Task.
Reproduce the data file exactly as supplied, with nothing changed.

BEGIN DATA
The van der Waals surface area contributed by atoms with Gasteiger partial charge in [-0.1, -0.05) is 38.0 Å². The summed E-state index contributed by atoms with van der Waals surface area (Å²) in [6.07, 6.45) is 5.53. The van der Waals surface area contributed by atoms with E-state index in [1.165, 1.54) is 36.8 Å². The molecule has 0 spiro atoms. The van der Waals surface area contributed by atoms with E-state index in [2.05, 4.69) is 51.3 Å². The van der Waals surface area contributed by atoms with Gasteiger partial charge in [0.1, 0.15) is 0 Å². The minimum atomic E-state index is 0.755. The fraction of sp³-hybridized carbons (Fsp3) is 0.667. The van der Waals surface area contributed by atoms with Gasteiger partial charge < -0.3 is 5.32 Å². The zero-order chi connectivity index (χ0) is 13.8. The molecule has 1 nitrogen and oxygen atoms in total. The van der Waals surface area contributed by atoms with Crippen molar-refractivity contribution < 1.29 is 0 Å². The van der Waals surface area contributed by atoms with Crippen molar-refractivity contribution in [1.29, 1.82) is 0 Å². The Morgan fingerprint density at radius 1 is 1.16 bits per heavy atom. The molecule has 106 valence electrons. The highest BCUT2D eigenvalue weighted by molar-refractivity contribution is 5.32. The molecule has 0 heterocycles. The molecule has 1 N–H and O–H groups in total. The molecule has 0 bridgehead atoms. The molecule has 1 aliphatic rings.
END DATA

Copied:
The van der Waals surface area contributed by atoms with Gasteiger partial charge in [-0.1, -0.05) is 38.0 Å². The summed E-state index contributed by atoms with van der Waals surface area (Å²) in [6.07, 6.45) is 5.53. The van der Waals surface area contributed by atoms with E-state index in [1.165, 1.54) is 36.8 Å². The molecule has 0 spiro atoms. The van der Waals surface area contributed by atoms with E-state index in [2.05, 4.69) is 51.3 Å². The van der Waals surface area contributed by atoms with Gasteiger partial charge in [0.1, 0.15) is 0 Å². The minimum atomic E-state index is 0.755. The fraction of sp³-hybridized carbons (Fsp3) is 0.667. The van der Waals surface area contributed by atoms with Gasteiger partial charge < -0.3 is 5.32 Å². The zero-order chi connectivity index (χ0) is 13.8. The molecule has 1 nitrogen and oxygen atoms in total. The van der Waals surface area contributed by atoms with Crippen molar-refractivity contribution < 1.29 is 0 Å². The van der Waals surface area contributed by atoms with Crippen molar-refractivity contribution in [1.29, 1.82) is 0 Å². The Morgan fingerprint density at radius 1 is 1.16 bits per heavy atom. The molecule has 106 valence electrons. The highest BCUT2D eigenvalue weighted by molar-refractivity contribution is 5.32. The molecule has 0 heterocycles. The molecule has 1 N–H and O–H groups in total. The molecule has 0 bridgehead atoms. The molecule has 1 aliphatic rings.